The payments are made every 14 days, but they're still calculated based on the idea of a daily allowance.


https://www.duolingo.com/profile/ewgibson

Ahh, that makes sense. Tusen takk!


https://www.duolingo.com/profile/RikSha

When I was studying Swedish at school, we were taught that often suffix -lös indicates that something positive is missing (arbetsLÖS = unemployed) and with suffix -fri it is positive that something is missing (sorgFRI = carefree). Is there anything like this in Norwegian? Arbeidsledig seems to indicate 'free of work' ...


https://www.duolingo.com/profile/Deliciae
Mod
  • 416

Yes, it works the same in Norwegian with -løs and -fri. However, in this is largely based on convention; on whether the majority of society thinks something is positive or negative, rather than your personal feelings on the subject.

Å være barnløs.
To have no children.

Å ha barnefri.
To have some time to yourself, without the children present.

-ledig is less commonly used in compound words than -løs, and does not carry any negative connotations when used on its own. It then signifies that something is unoccupied, not taken.

Er dette setet ledig?
Is this seat vacant?


https://www.duolingo.com/profile/zhebrica

Thanks for this explanation. Interestingly, in English "childfree" is a much stronger word than "barnefri", referring to someone who has no children and definitely does not want any.


https://www.duolingo.com/profile/m.g.doyle

I never really thought of it, but yes, "childfree" is definitely positive, "childless" not so. Interesting.


https://www.duolingo.com/profile/RebeccaGre443084

Well, I can't say "I did it" in Norwegian but I sure can say "unemployment benefits!"


https://www.duolingo.com/profile/meliton.NO

that would be "jeg gjorde det"

now you know both!


https://www.duolingo.com/profile/babbeloergosum

How about "from" as a translation of på in this case?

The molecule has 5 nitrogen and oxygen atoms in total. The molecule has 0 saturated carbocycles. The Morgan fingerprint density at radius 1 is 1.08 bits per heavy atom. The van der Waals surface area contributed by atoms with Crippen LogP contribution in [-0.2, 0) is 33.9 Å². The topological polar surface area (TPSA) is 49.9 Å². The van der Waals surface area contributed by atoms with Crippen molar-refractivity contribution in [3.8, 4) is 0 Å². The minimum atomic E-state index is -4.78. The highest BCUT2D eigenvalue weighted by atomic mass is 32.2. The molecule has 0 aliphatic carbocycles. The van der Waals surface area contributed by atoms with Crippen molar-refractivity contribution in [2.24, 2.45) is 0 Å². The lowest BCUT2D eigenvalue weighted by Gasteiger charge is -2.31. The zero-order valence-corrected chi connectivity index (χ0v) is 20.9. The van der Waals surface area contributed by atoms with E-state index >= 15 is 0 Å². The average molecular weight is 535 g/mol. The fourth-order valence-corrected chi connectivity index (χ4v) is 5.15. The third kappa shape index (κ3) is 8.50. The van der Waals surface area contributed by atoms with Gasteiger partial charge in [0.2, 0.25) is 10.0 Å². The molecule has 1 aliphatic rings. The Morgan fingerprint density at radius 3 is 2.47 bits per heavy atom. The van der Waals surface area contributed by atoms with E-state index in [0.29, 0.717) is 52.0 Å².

https://www.duolingo.com/profile/OsoGegenHest

That sounds very odd. One lives on benefits/salaries etc in English. One lives off [of] the government, one's parents, etc. One lives from day to day.


https://www.duolingo.com/profile/Ondtogviltonsket

Hvor lenge er denne 'fordelen' av dagpenger gyldig, skulle det vare i seks måneder, ett år, eller en ubestemt tidsperiode ?


https://www.duolingo.com/profile/Deliciae
Mod
  • 416

It depends on quite a few variables, one of which being your past earnings, but most people would be eligible for a year or more of dagpenger provided that they jump through all the necessary hoops.

You're expected to be actively seeking employment, and to accept any reasonable job offers.

Further reading


https://www.duolingo.com/profile/SemperFi.exe

Does dagpenger literally translate as "day money"?


https://www.duolingo.com/profile/mmabsout

how is "arbeidsledige" definite here?


https://www.duolingo.com/profile/OsoGegenHest

It isn't. A peculiarity of English is the need to add "the" to generalisations specifically in the case of adjectives used substantively.


https://www.duolingo.com/profile/mmabsout

oh i see, but in English if you want to generalize you would use the plural form. Maybe in Norwegian you don't have to...


https://www.duolingo.com/profile/OsoGegenHest

Arbeidsledige is the plural form of the adjective arbeidsledig.


https://www.duolingo.com/profile/mmabsout